It is a well written book however it is rather factual and fails to move you and strike a chord. I have read better biographies. But it was effective enough to generate an intent in me to read the books written by Father Bede Griffiths when I come across them , especially his autobiographies - The Golden String and its sequel The Marriage of East and West. I would also like to pay a visit to Saccidananda Ashram (Shantivanam) if I happen to be in the neighbourhood of Trichy.

The following extract from this book based on author's discussion with Brother Martin, who succeeded Father Bede Griffiths in Saccidananda Ashram,  summarizes succintly the four stages in spiritual development of Father Bede Griffiths:

First was Bede's discovery of the love of Christ, so total that it led him to become a Benedictine monk. 
Then, in the 1930s, came a period when he began to discover other religions, though never doubting that, though all religions contains some elements of truth, 'there is only one absolutely true religion...Christ is the Way, the Truth and the Life and without him no man comes to the Father'.

By 1973, however, he found that this statement needed qualifying: 'Christ is the ultimate fulfilment of all religion, the final and definitive word of God, but the same cannot be said of Christianity. Christianity, as an organized religion seeking to express the mystery of Christ, the divine Word in human terms, suffers from the same defects as other religions.

Two years later he went further, writing: 'I am so tired of the childish pretence that Christianity is the only true religion and must be shown superior to others.' He was moving gradually to the third stage, a conviction that all religions are complementary.

In the early 1980s came a glimmering of the final stage, the idea that there is one reality beyond all, a reality found in all religions. Bede became more and more interested in advaitic experience.

The latest development in his own thought, Bede wrote to Nigel Bruce, was that he had become more and more 'advaitin':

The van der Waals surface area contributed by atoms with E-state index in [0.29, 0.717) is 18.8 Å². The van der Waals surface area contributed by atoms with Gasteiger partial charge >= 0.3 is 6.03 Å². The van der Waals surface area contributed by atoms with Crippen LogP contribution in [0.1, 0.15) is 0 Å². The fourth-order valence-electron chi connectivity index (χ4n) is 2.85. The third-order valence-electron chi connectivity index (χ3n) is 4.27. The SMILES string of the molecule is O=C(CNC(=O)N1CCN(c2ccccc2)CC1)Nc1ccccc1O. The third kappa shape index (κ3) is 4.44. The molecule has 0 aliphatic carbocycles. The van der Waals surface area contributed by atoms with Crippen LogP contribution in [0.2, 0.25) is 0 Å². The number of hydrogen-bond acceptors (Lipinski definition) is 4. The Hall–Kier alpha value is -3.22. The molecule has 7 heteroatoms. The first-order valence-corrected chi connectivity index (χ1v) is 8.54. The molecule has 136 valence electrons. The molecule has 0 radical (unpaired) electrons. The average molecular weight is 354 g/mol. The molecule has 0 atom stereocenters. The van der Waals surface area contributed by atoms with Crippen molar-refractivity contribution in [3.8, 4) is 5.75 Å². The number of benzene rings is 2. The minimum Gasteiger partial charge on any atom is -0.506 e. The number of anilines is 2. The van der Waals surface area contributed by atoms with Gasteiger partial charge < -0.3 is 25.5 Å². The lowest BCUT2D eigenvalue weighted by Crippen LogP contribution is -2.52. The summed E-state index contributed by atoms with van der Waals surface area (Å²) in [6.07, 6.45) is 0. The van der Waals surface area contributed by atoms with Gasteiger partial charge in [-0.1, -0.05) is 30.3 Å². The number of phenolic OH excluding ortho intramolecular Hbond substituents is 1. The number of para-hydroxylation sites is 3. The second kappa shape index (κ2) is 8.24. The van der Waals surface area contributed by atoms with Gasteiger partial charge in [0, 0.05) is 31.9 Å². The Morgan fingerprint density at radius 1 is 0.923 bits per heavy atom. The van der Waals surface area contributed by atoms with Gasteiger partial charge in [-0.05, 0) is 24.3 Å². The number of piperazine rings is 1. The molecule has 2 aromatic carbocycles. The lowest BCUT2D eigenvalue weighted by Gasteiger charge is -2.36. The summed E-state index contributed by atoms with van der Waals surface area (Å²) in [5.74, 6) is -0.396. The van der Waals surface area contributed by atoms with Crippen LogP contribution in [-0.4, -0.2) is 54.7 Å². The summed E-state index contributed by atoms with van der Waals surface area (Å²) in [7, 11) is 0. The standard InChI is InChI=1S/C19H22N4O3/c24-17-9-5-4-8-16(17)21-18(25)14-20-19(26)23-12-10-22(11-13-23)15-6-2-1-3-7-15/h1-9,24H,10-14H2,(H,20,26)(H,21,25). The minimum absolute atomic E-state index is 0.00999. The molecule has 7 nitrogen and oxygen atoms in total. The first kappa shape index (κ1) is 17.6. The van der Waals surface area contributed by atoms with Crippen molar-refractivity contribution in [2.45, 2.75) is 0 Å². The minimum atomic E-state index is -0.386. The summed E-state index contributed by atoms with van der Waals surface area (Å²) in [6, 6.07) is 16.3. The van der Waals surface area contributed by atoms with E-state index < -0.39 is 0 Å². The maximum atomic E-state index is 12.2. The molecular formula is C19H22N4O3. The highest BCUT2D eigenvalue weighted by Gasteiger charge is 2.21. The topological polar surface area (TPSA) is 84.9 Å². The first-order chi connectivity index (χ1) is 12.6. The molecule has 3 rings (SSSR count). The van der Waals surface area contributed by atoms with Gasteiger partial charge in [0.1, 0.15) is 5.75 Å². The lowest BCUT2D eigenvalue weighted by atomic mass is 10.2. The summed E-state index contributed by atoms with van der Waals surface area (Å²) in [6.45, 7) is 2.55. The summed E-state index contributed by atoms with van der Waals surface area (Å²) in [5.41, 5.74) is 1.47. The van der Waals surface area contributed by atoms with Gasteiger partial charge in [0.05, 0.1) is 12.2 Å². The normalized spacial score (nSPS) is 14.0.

It seems to me that we have ultimately to go beyond all forms of thought - even beyond the Trinity, the Incarnation, the Church etc. 
All these belong to the world of 'signs' - manifestations of God in human thought - but God himself, Truth itself, is beyond all forms of thought. 
All meditation should lead into silence, into the world of 'non-duality', when all the differences - and conflicts -in this world are transcended - not that they are simply annulled, but they are taken up into a deep unity of being in which all conflicts are resolved - rather like colours being absorbed into pure white light, which contains all the colours but resolves their differences.

Sunday, October 3, 2010

The Secret Agent

Author:      Joseph Conrad
Published:  1907
Readers in India:

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In 1894 at Greenwich Park, London, an anarchist called Martial Bourdin was killed  when the explosives he was carrying prematurely detonated. His motives and the potential target of his bombing remained a mystery. It is this incident which inspired the author Joseph Conrad to write this novel which is perhaps one of the first spy novels written in English literature. The author spins out a simple imaginative story behind this bombing and its aftermath.
If you are expecting a plot and suspense on the lines of modern-day thrillers, you will be disappointed. However this book has  brilliant tragi-comic portrayals of  characters and situations in the plot, which are a delight to read if you have a taste for late nineteenth century/early twentieth century English literature. And this comes from a person (Conrad was of  Polish origin.) who did not speak English fluently till he was in twenties.
You can read the plot summary of this novel at